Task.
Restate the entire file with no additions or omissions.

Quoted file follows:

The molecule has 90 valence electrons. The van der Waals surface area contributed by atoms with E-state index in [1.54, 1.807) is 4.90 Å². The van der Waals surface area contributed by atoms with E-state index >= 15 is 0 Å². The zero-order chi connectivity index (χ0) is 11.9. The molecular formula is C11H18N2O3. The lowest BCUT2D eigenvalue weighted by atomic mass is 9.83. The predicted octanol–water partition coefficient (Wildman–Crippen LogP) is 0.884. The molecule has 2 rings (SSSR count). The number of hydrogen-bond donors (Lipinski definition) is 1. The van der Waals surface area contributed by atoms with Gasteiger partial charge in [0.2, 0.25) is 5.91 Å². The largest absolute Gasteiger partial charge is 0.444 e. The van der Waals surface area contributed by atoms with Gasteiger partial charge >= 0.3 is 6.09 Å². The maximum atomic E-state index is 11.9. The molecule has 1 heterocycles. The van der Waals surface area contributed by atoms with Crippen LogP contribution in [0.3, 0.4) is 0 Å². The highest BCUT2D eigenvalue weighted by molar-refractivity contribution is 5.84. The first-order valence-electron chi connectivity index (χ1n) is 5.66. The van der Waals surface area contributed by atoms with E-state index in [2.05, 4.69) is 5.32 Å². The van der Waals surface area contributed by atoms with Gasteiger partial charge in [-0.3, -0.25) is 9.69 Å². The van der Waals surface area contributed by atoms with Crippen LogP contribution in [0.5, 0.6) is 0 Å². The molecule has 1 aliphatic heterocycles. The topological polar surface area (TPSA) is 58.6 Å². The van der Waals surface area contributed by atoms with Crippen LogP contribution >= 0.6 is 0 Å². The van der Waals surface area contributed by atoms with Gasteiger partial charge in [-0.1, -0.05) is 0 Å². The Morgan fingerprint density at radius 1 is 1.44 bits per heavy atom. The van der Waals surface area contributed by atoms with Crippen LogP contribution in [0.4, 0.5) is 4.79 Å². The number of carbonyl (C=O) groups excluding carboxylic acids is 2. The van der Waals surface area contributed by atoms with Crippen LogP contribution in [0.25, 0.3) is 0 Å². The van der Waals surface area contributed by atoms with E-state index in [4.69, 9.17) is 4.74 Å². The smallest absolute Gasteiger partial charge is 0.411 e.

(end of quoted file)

The molecule has 90 valence electrons. The van der Waals surface area contributed by atoms with E-state index in [1.54, 1.807) is 4.90 Å². The van der Waals surface area contributed by atoms with E-state index >= 15 is 0 Å². The zero-order chi connectivity index (χ0) is 11.9. The molecular formula is C11H18N2O3. The lowest BCUT2D eigenvalue weighted by atomic mass is 9.83. The predicted octanol–water partition coefficient (Wildman–Crippen LogP) is 0.884. The molecule has 2 rings (SSSR count). The number of hydrogen-bond donors (Lipinski definition) is 1. The van der Waals surface area contributed by atoms with Gasteiger partial charge in [0.2, 0.25) is 5.91 Å². The largest absolute Gasteiger partial charge is 0.444 e. The van der Waals surface area contributed by atoms with Gasteiger partial charge >= 0.3 is 6.09 Å². The maximum atomic E-state index is 11.9. The molecule has 1 heterocycles. The van der Waals surface area contributed by atoms with Crippen LogP contribution in [0.3, 0.4) is 0 Å². The highest BCUT2D eigenvalue weighted by molar-refractivity contribution is 5.84. The first-order valence-electron chi connectivity index (χ1n) is 5.66. The van der Waals surface area contributed by atoms with E-state index in [2.05, 4.69) is 5.32 Å². The van der Waals surface area contributed by atoms with Gasteiger partial charge in [-0.3, -0.25) is 9.69 Å². The van der Waals surface area contributed by atoms with Crippen LogP contribution in [0.5, 0.6) is 0 Å². The molecule has 1 aliphatic heterocycles. The topological polar surface area (TPSA) is 58.6 Å². The van der Waals surface area contributed by atoms with Crippen LogP contribution >= 0.6 is 0 Å². The van der Waals surface area contributed by atoms with Gasteiger partial charge in [-0.1, -0.05) is 0 Å². The Morgan fingerprint density at radius 1 is 1.44 bits per heavy atom. The van der Waals surface area contributed by atoms with Crippen LogP contribution in [0.4, 0.5) is 4.79 Å². The number of carbonyl (C=O) groups excluding carboxylic acids is 2. The van der Waals surface area contributed by atoms with Crippen LogP contribution in [0.25, 0.3) is 0 Å². The van der Waals surface area contributed by atoms with E-state index in [4.69, 9.17) is 4.74 Å². The smallest absolute Gasteiger partial charge is 0.411 e.